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‘My friend’s husband has died heartbreakingly young and I don’t know how to help’ – Coleen Nolan

Dear Coleen,

I’m really struggling to support a good friend who lost her husband recently – he was only 38 when he died and she’s 36. They had two children together and the whole situation is heartbreaking. He’d been ill for some months, which was also very hard on my friend and she’s a shadow of her former self.

I’ve never been in this situation before, supporting someone who’s been bereaved, and don’t know how to do it.

Everything I say seems to land badly and now I’m worried about saying or doing the wrong thing.

I’ve even tried to cheer her up by inviting her out for lunch or a drink to help take her mind off it, but she’s declined all the offers.

I feel so useless and so sad about the whole situation – I’m married with kids myself and can’t imagine the heartache my friend and her family are going through at the moment.

Should I keep inviting her to things or just back off until she wants to see me? I’d love any advice on how to help her.

What would you tell this reader to do? Have your say in the comment section



Coleen says,

Well, you can’t cheer her up – not right now. Don’t force it because she doesn’t sound ready, but just let her know you’re there for her at any time of day or night if she wants to talk about it or just needs a shoulder to cry on, and then leave it at that.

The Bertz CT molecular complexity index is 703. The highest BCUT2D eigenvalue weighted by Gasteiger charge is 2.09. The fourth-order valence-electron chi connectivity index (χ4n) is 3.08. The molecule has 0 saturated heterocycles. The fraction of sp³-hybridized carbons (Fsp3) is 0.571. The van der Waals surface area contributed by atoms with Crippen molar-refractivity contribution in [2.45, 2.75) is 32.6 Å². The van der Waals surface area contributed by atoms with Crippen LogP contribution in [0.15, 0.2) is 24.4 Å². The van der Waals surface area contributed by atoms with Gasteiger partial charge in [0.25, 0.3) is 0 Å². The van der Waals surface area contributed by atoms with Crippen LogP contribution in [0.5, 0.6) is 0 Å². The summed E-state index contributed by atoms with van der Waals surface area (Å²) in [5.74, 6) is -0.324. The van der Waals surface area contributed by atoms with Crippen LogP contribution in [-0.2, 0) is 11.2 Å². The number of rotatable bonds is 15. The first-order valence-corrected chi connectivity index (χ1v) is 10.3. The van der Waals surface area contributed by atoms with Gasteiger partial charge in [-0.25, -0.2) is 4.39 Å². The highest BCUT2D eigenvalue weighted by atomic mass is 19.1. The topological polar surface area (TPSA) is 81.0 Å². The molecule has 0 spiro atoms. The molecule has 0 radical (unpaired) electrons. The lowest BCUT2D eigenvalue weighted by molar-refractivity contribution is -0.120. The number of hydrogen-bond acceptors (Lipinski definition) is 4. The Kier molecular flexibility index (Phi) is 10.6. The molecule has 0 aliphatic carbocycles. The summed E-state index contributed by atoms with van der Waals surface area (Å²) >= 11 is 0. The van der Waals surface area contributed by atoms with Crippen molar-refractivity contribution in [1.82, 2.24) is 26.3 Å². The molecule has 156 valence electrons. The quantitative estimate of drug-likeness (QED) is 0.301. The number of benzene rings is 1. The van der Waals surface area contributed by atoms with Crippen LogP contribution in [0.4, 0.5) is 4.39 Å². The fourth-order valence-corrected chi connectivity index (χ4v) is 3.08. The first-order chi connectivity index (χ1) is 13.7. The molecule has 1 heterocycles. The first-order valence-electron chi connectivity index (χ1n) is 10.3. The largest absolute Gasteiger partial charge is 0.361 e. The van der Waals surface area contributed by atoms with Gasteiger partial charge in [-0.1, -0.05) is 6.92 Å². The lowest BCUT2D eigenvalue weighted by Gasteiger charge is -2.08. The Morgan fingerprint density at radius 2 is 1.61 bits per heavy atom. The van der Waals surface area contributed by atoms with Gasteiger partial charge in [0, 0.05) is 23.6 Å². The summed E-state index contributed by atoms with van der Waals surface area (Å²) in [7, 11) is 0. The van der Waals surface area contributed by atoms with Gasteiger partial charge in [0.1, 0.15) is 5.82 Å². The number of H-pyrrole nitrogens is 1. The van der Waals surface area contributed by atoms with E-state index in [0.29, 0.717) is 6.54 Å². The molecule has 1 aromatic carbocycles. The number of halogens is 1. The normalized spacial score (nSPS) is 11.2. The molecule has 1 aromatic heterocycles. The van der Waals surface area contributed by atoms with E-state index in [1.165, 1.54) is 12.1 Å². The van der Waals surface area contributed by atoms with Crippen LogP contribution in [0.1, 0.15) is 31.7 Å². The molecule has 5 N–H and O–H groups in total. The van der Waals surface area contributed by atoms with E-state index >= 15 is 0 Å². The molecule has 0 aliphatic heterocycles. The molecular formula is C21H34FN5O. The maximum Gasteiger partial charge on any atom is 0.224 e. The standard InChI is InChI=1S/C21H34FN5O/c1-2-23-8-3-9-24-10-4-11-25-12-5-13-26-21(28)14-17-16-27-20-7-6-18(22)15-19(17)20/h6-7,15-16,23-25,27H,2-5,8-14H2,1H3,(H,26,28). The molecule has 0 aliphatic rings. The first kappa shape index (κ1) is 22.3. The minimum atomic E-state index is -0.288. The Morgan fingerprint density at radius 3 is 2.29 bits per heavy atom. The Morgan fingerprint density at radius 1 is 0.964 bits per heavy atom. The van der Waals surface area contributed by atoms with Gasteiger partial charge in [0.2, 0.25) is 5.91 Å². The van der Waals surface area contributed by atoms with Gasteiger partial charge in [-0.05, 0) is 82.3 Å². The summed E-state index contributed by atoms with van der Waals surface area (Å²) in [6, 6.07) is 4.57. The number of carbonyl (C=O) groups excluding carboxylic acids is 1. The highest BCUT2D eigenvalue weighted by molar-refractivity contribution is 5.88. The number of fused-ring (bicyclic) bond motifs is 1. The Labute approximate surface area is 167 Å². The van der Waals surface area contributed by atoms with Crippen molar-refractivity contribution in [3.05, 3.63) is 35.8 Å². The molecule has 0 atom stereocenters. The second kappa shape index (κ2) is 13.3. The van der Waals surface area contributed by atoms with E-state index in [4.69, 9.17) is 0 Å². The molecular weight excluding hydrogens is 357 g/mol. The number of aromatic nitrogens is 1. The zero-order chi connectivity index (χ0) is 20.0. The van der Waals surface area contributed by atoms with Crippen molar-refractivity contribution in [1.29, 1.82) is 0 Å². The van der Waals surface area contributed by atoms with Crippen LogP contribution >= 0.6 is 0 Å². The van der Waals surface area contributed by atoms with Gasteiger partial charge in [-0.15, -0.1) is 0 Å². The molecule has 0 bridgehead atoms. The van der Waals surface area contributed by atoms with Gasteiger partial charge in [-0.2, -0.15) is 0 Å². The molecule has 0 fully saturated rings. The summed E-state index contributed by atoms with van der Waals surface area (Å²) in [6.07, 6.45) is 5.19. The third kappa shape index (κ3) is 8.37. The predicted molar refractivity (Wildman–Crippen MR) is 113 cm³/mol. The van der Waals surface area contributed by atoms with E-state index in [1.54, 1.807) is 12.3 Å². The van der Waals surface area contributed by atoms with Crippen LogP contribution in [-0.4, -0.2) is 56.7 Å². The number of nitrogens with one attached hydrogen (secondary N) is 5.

You can also offer practical help, like looking after the kids or making some meals and dropping them off.

But when you lose someone, it can be exhausting if you have a constant stream of people coming round. Sometimes you need to be on your own to start coming to terms with things and let everything that’s happened sink in.

I hope she gets to a point where she starts reaching out. Bereavement therapy when she’s ready would be a good idea. I know it really helped my sister Linda when her husband died.

And be patient – coming to terms with grief takes time and different people grieve differently. Some people get comfort from carrying on, while others take a much longer time to get back to some kind of normality.

Let her know you’re there for emotional or practical support, and all she has to do is tell you what she needs. Good luck.




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